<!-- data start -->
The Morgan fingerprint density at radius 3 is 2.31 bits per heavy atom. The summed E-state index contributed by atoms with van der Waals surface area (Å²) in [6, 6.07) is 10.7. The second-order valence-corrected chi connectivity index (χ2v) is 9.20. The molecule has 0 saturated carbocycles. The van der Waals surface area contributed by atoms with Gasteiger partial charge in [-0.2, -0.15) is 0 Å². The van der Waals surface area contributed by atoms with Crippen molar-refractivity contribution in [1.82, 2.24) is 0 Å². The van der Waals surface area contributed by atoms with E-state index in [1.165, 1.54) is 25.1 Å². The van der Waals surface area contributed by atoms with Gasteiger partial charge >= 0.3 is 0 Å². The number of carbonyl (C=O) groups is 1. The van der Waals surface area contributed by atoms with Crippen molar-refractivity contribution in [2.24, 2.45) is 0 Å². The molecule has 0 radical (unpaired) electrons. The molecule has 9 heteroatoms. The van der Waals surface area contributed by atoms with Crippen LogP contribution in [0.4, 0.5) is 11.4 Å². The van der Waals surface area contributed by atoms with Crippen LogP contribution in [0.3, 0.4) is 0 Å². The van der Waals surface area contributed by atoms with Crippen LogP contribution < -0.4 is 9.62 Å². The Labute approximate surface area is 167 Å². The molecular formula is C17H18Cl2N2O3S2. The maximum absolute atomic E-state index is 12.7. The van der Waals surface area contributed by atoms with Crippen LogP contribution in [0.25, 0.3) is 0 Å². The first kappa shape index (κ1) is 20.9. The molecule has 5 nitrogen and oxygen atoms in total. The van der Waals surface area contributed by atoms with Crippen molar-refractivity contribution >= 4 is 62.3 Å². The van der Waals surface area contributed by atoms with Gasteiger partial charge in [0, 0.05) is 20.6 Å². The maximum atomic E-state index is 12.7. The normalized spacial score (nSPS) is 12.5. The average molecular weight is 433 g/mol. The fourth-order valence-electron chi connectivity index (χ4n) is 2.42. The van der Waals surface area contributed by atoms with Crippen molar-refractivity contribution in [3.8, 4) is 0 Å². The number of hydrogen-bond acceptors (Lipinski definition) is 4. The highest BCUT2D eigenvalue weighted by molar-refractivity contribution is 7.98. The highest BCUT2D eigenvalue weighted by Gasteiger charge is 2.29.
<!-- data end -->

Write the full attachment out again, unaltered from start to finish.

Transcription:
The Morgan fingerprint density at radius 3 is 2.31 bits per heavy atom. The summed E-state index contributed by atoms with van der Waals surface area (Å²) in [6, 6.07) is 10.7. The second-order valence-corrected chi connectivity index (χ2v) is 9.20. The molecule has 0 saturated carbocycles. The van der Waals surface area contributed by atoms with Gasteiger partial charge in [-0.2, -0.15) is 0 Å². The van der Waals surface area contributed by atoms with Crippen molar-refractivity contribution in [1.82, 2.24) is 0 Å². The van der Waals surface area contributed by atoms with E-state index in [1.165, 1.54) is 25.1 Å². The van der Waals surface area contributed by atoms with Gasteiger partial charge >= 0.3 is 0 Å². The number of carbonyl (C=O) groups is 1. The van der Waals surface area contributed by atoms with Crippen molar-refractivity contribution in [2.24, 2.45) is 0 Å². The molecule has 0 radical (unpaired) electrons. The molecule has 9 heteroatoms. The van der Waals surface area contributed by atoms with Crippen LogP contribution in [0.4, 0.5) is 11.4 Å². The van der Waals surface area contributed by atoms with Crippen LogP contribution in [0.3, 0.4) is 0 Å². The van der Waals surface area contributed by atoms with Crippen LogP contribution < -0.4 is 9.62 Å². The Labute approximate surface area is 167 Å². The molecular formula is C17H18Cl2N2O3S2. The maximum absolute atomic E-state index is 12.7. The van der Waals surface area contributed by atoms with Crippen LogP contribution in [0.25, 0.3) is 0 Å². The first kappa shape index (κ1) is 20.9. The molecule has 5 nitrogen and oxygen atoms in total. The van der Waals surface area contributed by atoms with Crippen molar-refractivity contribution >= 4 is 62.3 Å². The van der Waals surface area contributed by atoms with Gasteiger partial charge in [0, 0.05) is 20.6 Å². The maximum atomic E-state index is 12.7. The normalized spacial score (nSPS) is 12.5. The average molecular weight is 433 g/mol. The fourth-order valence-electron chi connectivity index (χ4n) is 2.42. The van der Waals surface area contributed by atoms with Crippen molar-refractivity contribution in [3.8, 4) is 0 Å². The number of hydrogen-bond acceptors (Lipinski definition) is 4. The highest BCUT2D eigenvalue weighted by molar-refractivity contribution is 7.98. The highest BCUT2D eigenvalue weighted by Gasteiger charge is 2.29.